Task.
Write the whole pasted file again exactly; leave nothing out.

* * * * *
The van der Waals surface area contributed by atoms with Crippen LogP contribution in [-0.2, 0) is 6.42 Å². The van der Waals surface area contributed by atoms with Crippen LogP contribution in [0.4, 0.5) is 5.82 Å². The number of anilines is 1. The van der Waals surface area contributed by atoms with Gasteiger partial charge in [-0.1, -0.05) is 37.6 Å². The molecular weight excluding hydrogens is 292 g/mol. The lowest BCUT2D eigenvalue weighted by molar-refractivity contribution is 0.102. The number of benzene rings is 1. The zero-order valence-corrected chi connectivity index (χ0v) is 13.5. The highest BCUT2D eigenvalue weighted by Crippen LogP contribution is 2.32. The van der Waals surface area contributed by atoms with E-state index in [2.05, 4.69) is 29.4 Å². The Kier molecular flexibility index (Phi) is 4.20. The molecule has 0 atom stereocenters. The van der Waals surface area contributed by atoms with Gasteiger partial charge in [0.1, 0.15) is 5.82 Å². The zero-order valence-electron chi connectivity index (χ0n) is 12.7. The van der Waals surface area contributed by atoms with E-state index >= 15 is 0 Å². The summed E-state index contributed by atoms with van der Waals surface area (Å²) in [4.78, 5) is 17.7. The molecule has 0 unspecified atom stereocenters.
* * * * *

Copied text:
The van der Waals surface area contributed by atoms with Crippen LogP contribution in [-0.2, 0) is 6.42 Å². The van der Waals surface area contributed by atoms with Crippen LogP contribution in [0.4, 0.5) is 5.82 Å². The number of anilines is 1. The van der Waals surface area contributed by atoms with Gasteiger partial charge in [-0.1, -0.05) is 37.6 Å². The molecular weight excluding hydrogens is 292 g/mol. The lowest BCUT2D eigenvalue weighted by molar-refractivity contribution is 0.102. The number of benzene rings is 1. The zero-order valence-corrected chi connectivity index (χ0v) is 13.5. The highest BCUT2D eigenvalue weighted by Crippen LogP contribution is 2.32. The van der Waals surface area contributed by atoms with E-state index in [2.05, 4.69) is 29.4 Å². The Kier molecular flexibility index (Phi) is 4.20. The molecule has 0 atom stereocenters. The van der Waals surface area contributed by atoms with Gasteiger partial charge in [0.1, 0.15) is 5.82 Å². The zero-order valence-electron chi connectivity index (χ0n) is 12.7. The van der Waals surface area contributed by atoms with E-state index >= 15 is 0 Å². The summed E-state index contributed by atoms with van der Waals surface area (Å²) in [4.78, 5) is 17.7. The molecule has 0 unspecified atom stereocenters.